Savana: Gonna go back to my ‘TOLERANCE’ idea. Allow people to BE WHO THEY ARE. We don’t all have to agree but we can all be kind to each other. It’s not really that hard. Don’t say anything to anyone that you wouldn’t say to your mother.

None of us are able to achieve success without some help along the way. Is there a particular person who you are grateful towards who helped get you to where you are? Can you share a story about that?

Anthony: My parents, Vaughan and Mary Crawford. They were always a constant source of love and support in my life. I am so grateful for all they did for me and miss them every day.

Savana: Buzz Cason. He’s been an enormous believer in Sugarcane Jane. He has been our mentor, co-writer, co-producer, Godfather to our children, publisher, and friend. He recently included us in a mural painted by Scott Guion outside of Creative Workshop in Berry Hill, Nashville, Tenn. They were celebrating 50 years of music at Buzz’s studio and we were lucky enough to be on the tail end of that…. it was such an honor to be included among legendary artists such as Roy Orbison, Leon Russell, Dolly Parton, Jimmy Buffett, The Judds, Olivia Newton John, the Gatlin Brothers, Kenny Rogers, and more. He also put out two records on Sugarcane Jane via his ArenA Recordings record label — Dirt Road’s End and Southern State of Mind. He is the only person I know who has had a song cut by The Beatles! To hear John Lennon sing lead on his ‘Soldier of Love’ from Live at the BBC album blew me away. He also wrote ‘Everlasting Love’, ‘Love’s the Only House’ by Martina McBride, and gave Jimmy Buffett his first publishing deal.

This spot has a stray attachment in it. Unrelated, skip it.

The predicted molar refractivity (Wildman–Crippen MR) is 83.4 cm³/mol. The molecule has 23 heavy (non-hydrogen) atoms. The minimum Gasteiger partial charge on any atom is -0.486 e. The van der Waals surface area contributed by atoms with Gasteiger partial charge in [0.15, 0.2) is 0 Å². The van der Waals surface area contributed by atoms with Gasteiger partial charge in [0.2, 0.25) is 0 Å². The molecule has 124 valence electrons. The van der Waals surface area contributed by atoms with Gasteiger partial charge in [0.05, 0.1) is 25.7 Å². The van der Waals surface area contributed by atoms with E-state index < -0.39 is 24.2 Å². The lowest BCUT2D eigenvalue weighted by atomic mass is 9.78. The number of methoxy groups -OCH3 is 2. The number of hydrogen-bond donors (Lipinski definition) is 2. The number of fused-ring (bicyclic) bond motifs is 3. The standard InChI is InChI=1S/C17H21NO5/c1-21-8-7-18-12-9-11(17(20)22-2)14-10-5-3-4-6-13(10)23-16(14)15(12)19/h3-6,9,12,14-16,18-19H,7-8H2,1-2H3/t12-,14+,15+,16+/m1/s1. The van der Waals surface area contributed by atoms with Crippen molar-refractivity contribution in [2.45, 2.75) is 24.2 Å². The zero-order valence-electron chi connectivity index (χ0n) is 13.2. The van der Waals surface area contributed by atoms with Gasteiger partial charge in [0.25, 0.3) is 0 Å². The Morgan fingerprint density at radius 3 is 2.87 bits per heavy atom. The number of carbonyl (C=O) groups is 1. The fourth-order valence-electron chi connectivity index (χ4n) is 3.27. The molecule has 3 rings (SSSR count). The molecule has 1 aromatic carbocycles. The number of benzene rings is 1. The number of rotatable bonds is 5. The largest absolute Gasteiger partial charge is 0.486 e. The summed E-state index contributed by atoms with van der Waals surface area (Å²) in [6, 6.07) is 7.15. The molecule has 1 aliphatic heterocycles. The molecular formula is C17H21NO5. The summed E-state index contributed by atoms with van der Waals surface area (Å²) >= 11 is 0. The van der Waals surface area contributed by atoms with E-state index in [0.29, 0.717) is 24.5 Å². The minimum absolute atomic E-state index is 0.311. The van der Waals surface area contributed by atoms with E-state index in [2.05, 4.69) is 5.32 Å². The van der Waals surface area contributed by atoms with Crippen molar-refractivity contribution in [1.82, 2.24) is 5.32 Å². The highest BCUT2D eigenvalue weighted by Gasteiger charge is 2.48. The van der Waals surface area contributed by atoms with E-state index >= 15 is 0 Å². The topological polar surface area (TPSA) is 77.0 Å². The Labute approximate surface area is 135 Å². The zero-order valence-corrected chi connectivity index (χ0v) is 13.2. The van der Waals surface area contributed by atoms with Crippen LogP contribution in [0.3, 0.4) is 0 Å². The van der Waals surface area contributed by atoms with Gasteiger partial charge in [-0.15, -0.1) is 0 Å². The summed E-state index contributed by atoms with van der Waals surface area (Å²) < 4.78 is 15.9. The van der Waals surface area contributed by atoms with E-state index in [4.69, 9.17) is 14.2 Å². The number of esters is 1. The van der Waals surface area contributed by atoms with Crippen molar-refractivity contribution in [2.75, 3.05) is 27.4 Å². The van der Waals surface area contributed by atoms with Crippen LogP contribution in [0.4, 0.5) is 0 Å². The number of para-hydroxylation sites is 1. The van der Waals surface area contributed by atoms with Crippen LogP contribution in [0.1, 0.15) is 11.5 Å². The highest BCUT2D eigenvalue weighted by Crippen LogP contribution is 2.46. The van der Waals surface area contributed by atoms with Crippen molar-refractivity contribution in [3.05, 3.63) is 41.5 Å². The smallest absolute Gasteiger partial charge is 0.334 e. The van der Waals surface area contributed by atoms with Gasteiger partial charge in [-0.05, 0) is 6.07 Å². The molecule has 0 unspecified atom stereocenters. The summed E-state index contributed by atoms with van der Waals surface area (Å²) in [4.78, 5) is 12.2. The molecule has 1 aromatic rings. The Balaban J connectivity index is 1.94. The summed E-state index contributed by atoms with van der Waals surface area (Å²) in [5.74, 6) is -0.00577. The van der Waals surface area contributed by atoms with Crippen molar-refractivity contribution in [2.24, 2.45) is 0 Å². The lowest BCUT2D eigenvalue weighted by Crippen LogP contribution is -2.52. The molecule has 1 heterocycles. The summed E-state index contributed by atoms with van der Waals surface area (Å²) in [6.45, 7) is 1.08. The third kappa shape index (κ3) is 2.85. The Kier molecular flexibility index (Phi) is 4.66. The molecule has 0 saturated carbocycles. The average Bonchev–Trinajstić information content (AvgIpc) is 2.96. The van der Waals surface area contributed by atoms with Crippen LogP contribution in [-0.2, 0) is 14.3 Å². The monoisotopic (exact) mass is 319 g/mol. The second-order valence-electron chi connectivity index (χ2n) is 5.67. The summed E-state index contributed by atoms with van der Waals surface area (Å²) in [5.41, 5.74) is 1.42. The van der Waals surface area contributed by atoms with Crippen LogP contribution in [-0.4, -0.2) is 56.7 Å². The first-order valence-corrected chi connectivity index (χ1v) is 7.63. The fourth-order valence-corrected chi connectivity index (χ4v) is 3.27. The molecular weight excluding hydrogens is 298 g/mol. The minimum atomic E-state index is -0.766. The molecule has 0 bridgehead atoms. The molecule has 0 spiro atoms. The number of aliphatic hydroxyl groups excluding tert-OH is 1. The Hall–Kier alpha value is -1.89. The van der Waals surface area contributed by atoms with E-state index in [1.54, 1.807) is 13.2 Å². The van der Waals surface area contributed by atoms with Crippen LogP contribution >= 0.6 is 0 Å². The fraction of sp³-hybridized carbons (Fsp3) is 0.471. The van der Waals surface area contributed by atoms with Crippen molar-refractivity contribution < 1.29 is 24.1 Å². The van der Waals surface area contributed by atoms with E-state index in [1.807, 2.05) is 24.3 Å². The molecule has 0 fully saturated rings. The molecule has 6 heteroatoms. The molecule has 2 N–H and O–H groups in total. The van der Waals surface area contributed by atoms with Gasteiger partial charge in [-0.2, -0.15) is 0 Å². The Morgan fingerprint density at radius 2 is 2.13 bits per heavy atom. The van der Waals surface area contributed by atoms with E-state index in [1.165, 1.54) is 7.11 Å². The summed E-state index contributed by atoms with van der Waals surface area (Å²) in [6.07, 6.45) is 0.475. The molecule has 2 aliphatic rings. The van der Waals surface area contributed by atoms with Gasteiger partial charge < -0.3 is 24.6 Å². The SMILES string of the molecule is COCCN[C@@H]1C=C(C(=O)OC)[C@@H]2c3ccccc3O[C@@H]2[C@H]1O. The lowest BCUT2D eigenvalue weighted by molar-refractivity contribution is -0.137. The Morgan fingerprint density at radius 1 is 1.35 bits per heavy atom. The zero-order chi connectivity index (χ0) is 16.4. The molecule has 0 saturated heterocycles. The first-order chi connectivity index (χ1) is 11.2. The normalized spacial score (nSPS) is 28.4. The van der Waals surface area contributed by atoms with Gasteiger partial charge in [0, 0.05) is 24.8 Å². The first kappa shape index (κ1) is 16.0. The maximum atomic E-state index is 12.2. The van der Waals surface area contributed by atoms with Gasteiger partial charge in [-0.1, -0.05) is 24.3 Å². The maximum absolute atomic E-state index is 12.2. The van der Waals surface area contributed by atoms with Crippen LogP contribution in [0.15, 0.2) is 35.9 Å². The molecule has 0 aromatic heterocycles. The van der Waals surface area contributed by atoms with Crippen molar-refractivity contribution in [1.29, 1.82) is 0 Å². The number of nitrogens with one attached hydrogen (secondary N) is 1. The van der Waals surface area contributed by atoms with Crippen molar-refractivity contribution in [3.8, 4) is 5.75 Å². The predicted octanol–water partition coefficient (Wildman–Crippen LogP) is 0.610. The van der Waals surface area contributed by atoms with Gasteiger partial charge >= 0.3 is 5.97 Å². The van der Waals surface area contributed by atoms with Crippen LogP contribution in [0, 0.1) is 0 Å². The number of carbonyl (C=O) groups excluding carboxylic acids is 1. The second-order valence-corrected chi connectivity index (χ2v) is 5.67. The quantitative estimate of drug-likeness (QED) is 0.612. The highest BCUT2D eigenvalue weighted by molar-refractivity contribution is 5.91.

Can you please give us your favorite “Life Lesson Quote”? Can you share how that was relevant to you in your life?

Anthony & Savana: Well Anthony’s dad, Vaughan Crawford aka Poppi, used to say “Small holes sink big ships”. It’s a pretty easy concept to grasp and we try to remind ourselves of it daily. What can we fix or get rid of that is weighing us down? It could be people in your life or it could be monthly subscriptions to Hulu that you aren’t using. It’s always good to pay attention to the small holes!

Is there a person in the world, or in the US whom you would love to have a private breakfast or lunch with, and why? He or she might just see this, especially if we tag them. 🙂

Anthony: Paul McCartney. He is the person I patterned myself after. He played bass, drums, piano, guitar, everything… and I wanted to be just like him. He was probably the biggest influence on me. We differ in politics but musically we are similar.

Savana: I’ve got to agree with Anthony here. Paul McCartney for sure and I actually DID in my dream recently. Paul and I hung out all night into the wee hours of the morning in New Orleans and then he cooked me a vegan veggie breakfast. It was a night I’ll never forget! But of course, in person would literally be a dream come true. He has got it all for me musically… I’ve always been enamored with his melodies and kind hearted personality. In fact, I imagine he and Anthony to be very similar.

Ironically, Anthony did get to hang with him a bit while playing his part on the piano (A Day in the Life) at Hyde Park with Neil Young when Paul came out on stage with them to finish the song. Afterwards, they were backstage and Paul said “Hiya” to him. He said for the first time in his life he was speechless. Paul’s energy totally cancelled him out…. ha ha! but that he was just a genuinely kind person. Of course he is!!! Anthony is my Paul McCartney. ❤

How can our readers follow you online?

This was very meaningful, thank you so much! We wish you continued success!